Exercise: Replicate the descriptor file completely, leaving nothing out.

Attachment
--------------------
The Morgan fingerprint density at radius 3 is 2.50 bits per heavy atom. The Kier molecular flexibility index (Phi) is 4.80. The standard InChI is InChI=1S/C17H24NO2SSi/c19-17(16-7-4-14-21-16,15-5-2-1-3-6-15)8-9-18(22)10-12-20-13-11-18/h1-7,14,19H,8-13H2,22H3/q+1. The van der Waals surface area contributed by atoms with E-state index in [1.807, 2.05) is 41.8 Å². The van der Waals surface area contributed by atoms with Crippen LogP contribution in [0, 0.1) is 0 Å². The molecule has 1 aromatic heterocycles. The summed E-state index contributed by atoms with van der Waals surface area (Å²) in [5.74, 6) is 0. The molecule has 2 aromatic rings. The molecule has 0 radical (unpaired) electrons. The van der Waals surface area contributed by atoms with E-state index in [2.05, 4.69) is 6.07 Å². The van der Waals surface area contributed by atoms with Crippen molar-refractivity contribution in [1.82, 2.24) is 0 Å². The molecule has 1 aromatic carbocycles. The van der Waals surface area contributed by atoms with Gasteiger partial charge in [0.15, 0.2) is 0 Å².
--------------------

The Morgan fingerprint density at radius 3 is 2.50 bits per heavy atom. The Kier molecular flexibility index (Phi) is 4.80. The standard InChI is InChI=1S/C17H24NO2SSi/c19-17(16-7-4-14-21-16,15-5-2-1-3-6-15)8-9-18(22)10-12-20-13-11-18/h1-7,14,19H,8-13H2,22H3/q+1. The van der Waals surface area contributed by atoms with E-state index in [1.807, 2.05) is 41.8 Å². The van der Waals surface area contributed by atoms with Crippen LogP contribution in [0, 0.1) is 0 Å². The molecule has 1 aromatic heterocycles. The summed E-state index contributed by atoms with van der Waals surface area (Å²) in [5.74, 6) is 0. The molecule has 2 aromatic rings. The molecule has 0 radical (unpaired) electrons. The van der Waals surface area contributed by atoms with E-state index in [2.05, 4.69) is 6.07 Å². The van der Waals surface area contributed by atoms with Crippen molar-refractivity contribution in [1.82, 2.24) is 0 Å². The molecule has 1 aromatic carbocycles. The van der Waals surface area contributed by atoms with Gasteiger partial charge in [0.15, 0.2) is 0 Å².